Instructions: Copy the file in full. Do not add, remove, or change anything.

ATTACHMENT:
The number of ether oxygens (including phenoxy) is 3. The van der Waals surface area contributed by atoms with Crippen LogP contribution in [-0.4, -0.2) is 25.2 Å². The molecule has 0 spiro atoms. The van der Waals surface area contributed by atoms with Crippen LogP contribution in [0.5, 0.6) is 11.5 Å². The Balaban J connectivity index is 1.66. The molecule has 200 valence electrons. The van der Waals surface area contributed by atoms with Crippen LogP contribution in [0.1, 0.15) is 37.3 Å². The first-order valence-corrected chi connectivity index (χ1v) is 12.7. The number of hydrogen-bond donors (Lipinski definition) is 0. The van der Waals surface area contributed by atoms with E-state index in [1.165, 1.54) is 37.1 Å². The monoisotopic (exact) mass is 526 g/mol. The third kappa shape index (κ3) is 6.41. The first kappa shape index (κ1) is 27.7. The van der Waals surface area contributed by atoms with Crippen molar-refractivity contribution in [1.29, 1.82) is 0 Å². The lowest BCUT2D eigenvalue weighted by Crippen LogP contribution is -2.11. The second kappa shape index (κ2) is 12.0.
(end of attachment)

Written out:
The number of ether oxygens (including phenoxy) is 3. The van der Waals surface area contributed by atoms with Crippen LogP contribution in [-0.4, -0.2) is 25.2 Å². The molecule has 0 spiro atoms. The van der Waals surface area contributed by atoms with Crippen LogP contribution in [0.5, 0.6) is 11.5 Å². The Balaban J connectivity index is 1.66. The molecule has 200 valence electrons. The van der Waals surface area contributed by atoms with Crippen LogP contribution in [0.1, 0.15) is 37.3 Å². The first-order valence-corrected chi connectivity index (χ1v) is 12.7. The number of hydrogen-bond donors (Lipinski definition) is 0. The van der Waals surface area contributed by atoms with E-state index in [1.165, 1.54) is 37.1 Å². The monoisotopic (exact) mass is 526 g/mol. The third kappa shape index (κ3) is 6.41. The first kappa shape index (κ1) is 27.7. The van der Waals surface area contributed by atoms with Crippen molar-refractivity contribution in [1.29, 1.82) is 0 Å². The lowest BCUT2D eigenvalue weighted by Crippen LogP contribution is -2.11. The second kappa shape index (κ2) is 12.0.